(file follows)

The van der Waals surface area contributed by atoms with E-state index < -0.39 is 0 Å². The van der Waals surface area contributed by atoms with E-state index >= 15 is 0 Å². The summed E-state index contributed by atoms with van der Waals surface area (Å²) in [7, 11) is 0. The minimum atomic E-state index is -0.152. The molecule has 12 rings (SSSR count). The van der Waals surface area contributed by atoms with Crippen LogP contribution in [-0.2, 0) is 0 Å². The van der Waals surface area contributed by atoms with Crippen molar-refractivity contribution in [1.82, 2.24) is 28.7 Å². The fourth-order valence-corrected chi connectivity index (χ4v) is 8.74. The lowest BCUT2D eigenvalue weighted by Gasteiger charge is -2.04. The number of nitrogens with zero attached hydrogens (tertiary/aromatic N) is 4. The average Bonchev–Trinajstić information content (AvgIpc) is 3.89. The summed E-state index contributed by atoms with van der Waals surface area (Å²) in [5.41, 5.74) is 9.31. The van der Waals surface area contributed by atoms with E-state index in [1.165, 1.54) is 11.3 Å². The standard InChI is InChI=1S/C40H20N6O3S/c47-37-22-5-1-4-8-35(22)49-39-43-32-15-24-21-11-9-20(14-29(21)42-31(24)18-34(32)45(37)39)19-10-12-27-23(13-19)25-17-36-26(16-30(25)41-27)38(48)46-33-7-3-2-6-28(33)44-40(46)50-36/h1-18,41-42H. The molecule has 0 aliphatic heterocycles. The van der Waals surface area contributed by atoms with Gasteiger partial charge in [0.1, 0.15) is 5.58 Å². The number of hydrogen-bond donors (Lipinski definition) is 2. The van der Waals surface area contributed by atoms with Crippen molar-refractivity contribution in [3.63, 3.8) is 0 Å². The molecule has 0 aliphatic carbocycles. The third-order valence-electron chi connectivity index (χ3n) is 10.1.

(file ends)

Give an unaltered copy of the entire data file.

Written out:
The van der Waals surface area contributed by atoms with E-state index < -0.39 is 0 Å². The van der Waals surface area contributed by atoms with E-state index >= 15 is 0 Å². The summed E-state index contributed by atoms with van der Waals surface area (Å²) in [7, 11) is 0. The minimum atomic E-state index is -0.152. The molecule has 12 rings (SSSR count). The van der Waals surface area contributed by atoms with Crippen LogP contribution in [-0.2, 0) is 0 Å². The van der Waals surface area contributed by atoms with Crippen molar-refractivity contribution in [1.82, 2.24) is 28.7 Å². The fourth-order valence-corrected chi connectivity index (χ4v) is 8.74. The lowest BCUT2D eigenvalue weighted by Gasteiger charge is -2.04. The number of nitrogens with zero attached hydrogens (tertiary/aromatic N) is 4. The average Bonchev–Trinajstić information content (AvgIpc) is 3.89. The summed E-state index contributed by atoms with van der Waals surface area (Å²) in [5.41, 5.74) is 9.31. The van der Waals surface area contributed by atoms with E-state index in [1.165, 1.54) is 11.3 Å². The standard InChI is InChI=1S/C40H20N6O3S/c47-37-22-5-1-4-8-35(22)49-39-43-32-15-24-21-11-9-20(14-29(21)42-31(24)18-34(32)45(37)39)19-10-12-27-23(13-19)25-17-36-26(16-30(25)41-27)38(48)46-33-7-3-2-6-28(33)44-40(46)50-36/h1-18,41-42H. The molecule has 0 aliphatic heterocycles. The van der Waals surface area contributed by atoms with Gasteiger partial charge in [0.1, 0.15) is 5.58 Å². The number of hydrogen-bond donors (Lipinski definition) is 2. The van der Waals surface area contributed by atoms with Crippen molar-refractivity contribution in [3.63, 3.8) is 0 Å². The molecule has 0 aliphatic carbocycles. The third-order valence-electron chi connectivity index (χ3n) is 10.1.